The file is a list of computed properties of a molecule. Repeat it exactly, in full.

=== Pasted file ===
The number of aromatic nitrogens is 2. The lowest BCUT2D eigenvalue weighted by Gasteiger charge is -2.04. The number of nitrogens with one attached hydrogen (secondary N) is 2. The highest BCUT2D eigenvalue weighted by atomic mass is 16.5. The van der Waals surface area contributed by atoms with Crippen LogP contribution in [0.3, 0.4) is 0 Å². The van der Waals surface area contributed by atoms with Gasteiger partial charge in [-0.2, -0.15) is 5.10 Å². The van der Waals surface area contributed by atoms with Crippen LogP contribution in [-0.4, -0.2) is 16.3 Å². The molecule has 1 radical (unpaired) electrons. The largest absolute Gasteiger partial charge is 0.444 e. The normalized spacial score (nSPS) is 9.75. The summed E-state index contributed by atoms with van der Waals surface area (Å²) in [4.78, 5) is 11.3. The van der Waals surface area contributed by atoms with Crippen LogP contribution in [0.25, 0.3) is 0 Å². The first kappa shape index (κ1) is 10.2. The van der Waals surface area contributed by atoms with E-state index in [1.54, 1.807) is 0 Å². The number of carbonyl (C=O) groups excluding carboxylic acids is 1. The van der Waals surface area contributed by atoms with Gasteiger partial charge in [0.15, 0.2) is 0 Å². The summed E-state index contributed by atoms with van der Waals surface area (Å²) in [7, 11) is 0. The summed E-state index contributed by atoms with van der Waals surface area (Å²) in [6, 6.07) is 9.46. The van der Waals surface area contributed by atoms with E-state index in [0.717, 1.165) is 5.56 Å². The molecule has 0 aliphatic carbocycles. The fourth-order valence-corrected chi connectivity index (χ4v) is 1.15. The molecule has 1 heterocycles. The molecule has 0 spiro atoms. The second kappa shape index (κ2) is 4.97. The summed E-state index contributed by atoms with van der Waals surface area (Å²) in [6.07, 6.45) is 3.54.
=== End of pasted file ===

The number of aromatic nitrogens is 2. The lowest BCUT2D eigenvalue weighted by Gasteiger charge is -2.04. The number of nitrogens with one attached hydrogen (secondary N) is 2. The highest BCUT2D eigenvalue weighted by atomic mass is 16.5. The van der Waals surface area contributed by atoms with Crippen LogP contribution in [0.3, 0.4) is 0 Å². The van der Waals surface area contributed by atoms with Gasteiger partial charge in [-0.2, -0.15) is 5.10 Å². The van der Waals surface area contributed by atoms with Crippen LogP contribution in [-0.4, -0.2) is 16.3 Å². The molecule has 1 radical (unpaired) electrons. The largest absolute Gasteiger partial charge is 0.444 e. The normalized spacial score (nSPS) is 9.75. The summed E-state index contributed by atoms with van der Waals surface area (Å²) in [4.78, 5) is 11.3. The van der Waals surface area contributed by atoms with Crippen LogP contribution in [0.25, 0.3) is 0 Å². The first kappa shape index (κ1) is 10.2. The van der Waals surface area contributed by atoms with E-state index in [1.54, 1.807) is 0 Å². The number of carbonyl (C=O) groups excluding carboxylic acids is 1. The van der Waals surface area contributed by atoms with Gasteiger partial charge in [0.15, 0.2) is 0 Å². The summed E-state index contributed by atoms with van der Waals surface area (Å²) in [7, 11) is 0. The summed E-state index contributed by atoms with van der Waals surface area (Å²) in [6, 6.07) is 9.46. The van der Waals surface area contributed by atoms with E-state index in [0.717, 1.165) is 5.56 Å². The molecule has 0 aliphatic carbocycles. The fourth-order valence-corrected chi connectivity index (χ4v) is 1.15. The molecule has 1 heterocycles. The molecule has 0 spiro atoms. The second kappa shape index (κ2) is 4.97. The summed E-state index contributed by atoms with van der Waals surface area (Å²) in [6.07, 6.45) is 3.54.